|Publication number||US4349172 A|
|Application number||US 06/144,378|
|Publication date||Sep 14, 1982|
|Filing date||Apr 28, 1980|
|Priority date||Apr 28, 1980|
|Publication number||06144378, 144378, US 4349172 A, US 4349172A, US-A-4349172, US4349172 A, US4349172A|
|Inventors||John J. Banks, Jr.|
|Original Assignee||Banks Jr John J|
|Export Citation||BiBTeX, EndNote, RefMan|
|Patent Citations (5), Referenced by (21), Classifications (8)|
|External Links: USPTO, USPTO Assignment, Espacenet|
The present invention relates to plant pot suspension apparatus and the like, being more particularly concerned with the readily attachable and detachable suspension of pluralities of plant pots and the like in the same vertical column.
Hanging plants provided with suspension strands (such as ropes, ribbons, wires, etc.) secured to the top or sides of the plant pots and/or passed under the bottom of the pots, have been in use for centuries. Of recent years, rope and wire suspensions from ceiling or wall hooks have, indeed, become quite fashionable. Such designs, however, have had the serious drawback that, to provide a substantially vertical column of a plurality of plant pots one under the other, resort has heretofore been had to be made to the rather unsightly and obvious hooking of a lower plant pot suspension to, for example, the strands passed under an upper pot, which technique also introduces undesirable rotational and other instability; or resort to the less than desirable concept of installing a plurality of separate wall hook suspension points, one below the other; or resort to a common ceiling or wall hook with attendant bunching of suspensions and instability.
It is to the solution of this and related problems, accordingly, that the present invention is principally directed, it being an object of the invention to provide a new and improved plant pot or similar suspension apparatus that readily enables the multiple suspension of any number of desired plant pots and the like, one depending from the other in a common vertical column, and that is not subject to the above-described or other disadvantages, and that is readily attachable and detachable, facilely to vary the number of in-line vertically suspended plant pots and the like.
A further object is to provide a novel pot-suspension apparatus of more general applicability, also; other and further objects being more particularly delineated hereinafter and in the appended claims.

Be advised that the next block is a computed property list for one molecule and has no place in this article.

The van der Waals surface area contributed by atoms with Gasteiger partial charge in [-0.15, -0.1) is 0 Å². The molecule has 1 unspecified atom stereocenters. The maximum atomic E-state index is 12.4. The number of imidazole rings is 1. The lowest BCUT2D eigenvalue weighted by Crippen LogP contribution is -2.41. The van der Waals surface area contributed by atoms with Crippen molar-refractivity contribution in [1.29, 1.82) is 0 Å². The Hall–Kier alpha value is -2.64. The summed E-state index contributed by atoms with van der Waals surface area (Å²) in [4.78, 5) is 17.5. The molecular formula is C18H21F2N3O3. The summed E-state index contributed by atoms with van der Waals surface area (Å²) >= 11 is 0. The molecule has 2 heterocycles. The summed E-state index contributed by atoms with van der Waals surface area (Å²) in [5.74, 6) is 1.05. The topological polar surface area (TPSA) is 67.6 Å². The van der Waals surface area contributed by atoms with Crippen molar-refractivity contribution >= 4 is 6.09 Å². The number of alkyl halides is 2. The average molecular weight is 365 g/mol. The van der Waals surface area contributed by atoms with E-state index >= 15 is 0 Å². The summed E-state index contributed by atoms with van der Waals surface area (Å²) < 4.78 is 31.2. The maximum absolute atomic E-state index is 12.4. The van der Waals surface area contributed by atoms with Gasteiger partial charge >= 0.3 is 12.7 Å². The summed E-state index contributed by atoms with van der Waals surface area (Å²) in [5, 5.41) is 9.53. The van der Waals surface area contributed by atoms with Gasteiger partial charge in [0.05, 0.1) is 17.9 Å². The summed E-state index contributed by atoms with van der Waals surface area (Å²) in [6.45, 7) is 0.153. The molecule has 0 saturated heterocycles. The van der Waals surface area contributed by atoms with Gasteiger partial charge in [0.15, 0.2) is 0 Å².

In summary, however, from one of its important aspects the invention provides for use in suspending plant pots and the like provided with a plurality of suspension strands spaced circumferentially about the pots and adapted to be secured thereto by a plurality of attachment techniques, including attachment by carrying the strands from a common apex down over the sides of the pots and passing the same under the pots, and attachment of the strands to the upper edge regions of the pots with a common apex hook; a pot-suspension disc having, in combination, a plurality of peripherally spaced guide means that, when the first-named strand attachment technique is employed, where strand portions are passed under the bottom of the pot, are adapted for receiving and holding the strands in peripherally spaced positions when the disc is inserted between the bottom of the pot and the strand portions passed thereunder; the disc being further provided with a plurality of pairs of radial slots peripherally disposed between successive guide means and defining tongues over which may be looped the top portions of the suspension strands of a further pot to be hung directly vertically below and from the disc; and aperture means within the disc that, when the before-named apex hook type of suspension is employed, is adapted to receive such hook to suspend the pot carried thereby from and directly vertically below said inserted disc. Best mode and preferred constructions are hereinafter set forth.
The invention will now be described with reference to the accompanying drawing,
FIG. 1 of which is a top elevation of a preferred suspension disc of the invention;
FIG. 2 is a side elevation of the same;
FIG. 3 is an isometric, with parts shown separated to illustrate the installation and operation of the invention; and
FIG. 4 is a side elevation illustrating modified use.
Referring to FIGS. 1 and 2, the disc 1 of the invention is shown of generally circular contour and of cross-dimension or diameter correspondingly roughly to that of the bottom B of the plant or other pot P (FIG. 3) that it is to serve. In this example, the strand suspension structure for the pot P of FIG. 3 is of the multi-rope variety having strands S that depend from a common suspension apex A that, in turn, is suspended at the upper loop L from, for example, a ceiling hook H, downly over the sides of the pots and passing under the bottom B of the same at S' to provide a pot-holding frame.